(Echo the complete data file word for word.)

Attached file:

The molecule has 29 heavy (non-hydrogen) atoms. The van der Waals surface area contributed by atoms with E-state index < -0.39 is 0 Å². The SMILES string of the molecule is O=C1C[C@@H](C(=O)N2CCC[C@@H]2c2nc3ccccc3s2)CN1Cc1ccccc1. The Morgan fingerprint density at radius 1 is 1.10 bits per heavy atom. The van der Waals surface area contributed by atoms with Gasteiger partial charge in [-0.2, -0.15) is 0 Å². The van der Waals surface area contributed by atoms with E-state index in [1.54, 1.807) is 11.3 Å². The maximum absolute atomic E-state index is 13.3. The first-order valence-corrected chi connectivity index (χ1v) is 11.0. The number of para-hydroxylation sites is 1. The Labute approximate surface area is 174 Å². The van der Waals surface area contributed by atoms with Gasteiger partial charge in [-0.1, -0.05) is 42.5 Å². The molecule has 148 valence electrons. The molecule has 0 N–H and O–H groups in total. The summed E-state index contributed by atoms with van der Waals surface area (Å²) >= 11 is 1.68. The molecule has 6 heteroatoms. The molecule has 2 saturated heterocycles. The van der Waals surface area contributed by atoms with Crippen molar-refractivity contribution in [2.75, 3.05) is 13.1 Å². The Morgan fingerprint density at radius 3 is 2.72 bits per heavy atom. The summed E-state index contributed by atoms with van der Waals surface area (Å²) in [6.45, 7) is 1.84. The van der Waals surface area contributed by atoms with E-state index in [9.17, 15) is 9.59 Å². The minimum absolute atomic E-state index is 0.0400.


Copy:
The molecule has 29 heavy (non-hydrogen) atoms. The van der Waals surface area contributed by atoms with E-state index < -0.39 is 0 Å². The SMILES string of the molecule is O=C1C[C@@H](C(=O)N2CCC[C@@H]2c2nc3ccccc3s2)CN1Cc1ccccc1. The Morgan fingerprint density at radius 1 is 1.10 bits per heavy atom. The van der Waals surface area contributed by atoms with Gasteiger partial charge in [-0.2, -0.15) is 0 Å². The van der Waals surface area contributed by atoms with E-state index in [1.54, 1.807) is 11.3 Å². The maximum absolute atomic E-state index is 13.3. The first-order valence-corrected chi connectivity index (χ1v) is 11.0. The number of para-hydroxylation sites is 1. The Labute approximate surface area is 174 Å². The van der Waals surface area contributed by atoms with Gasteiger partial charge in [-0.1, -0.05) is 42.5 Å². The molecule has 148 valence electrons. The molecule has 0 N–H and O–H groups in total. The summed E-state index contributed by atoms with van der Waals surface area (Å²) >= 11 is 1.68. The molecule has 6 heteroatoms. The molecule has 2 saturated heterocycles. The van der Waals surface area contributed by atoms with Crippen molar-refractivity contribution in [2.75, 3.05) is 13.1 Å². The Morgan fingerprint density at radius 3 is 2.72 bits per heavy atom. The summed E-state index contributed by atoms with van der Waals surface area (Å²) in [6.45, 7) is 1.84. The van der Waals surface area contributed by atoms with E-state index in [9.17, 15) is 9.59 Å². The minimum absolute atomic E-state index is 0.0400.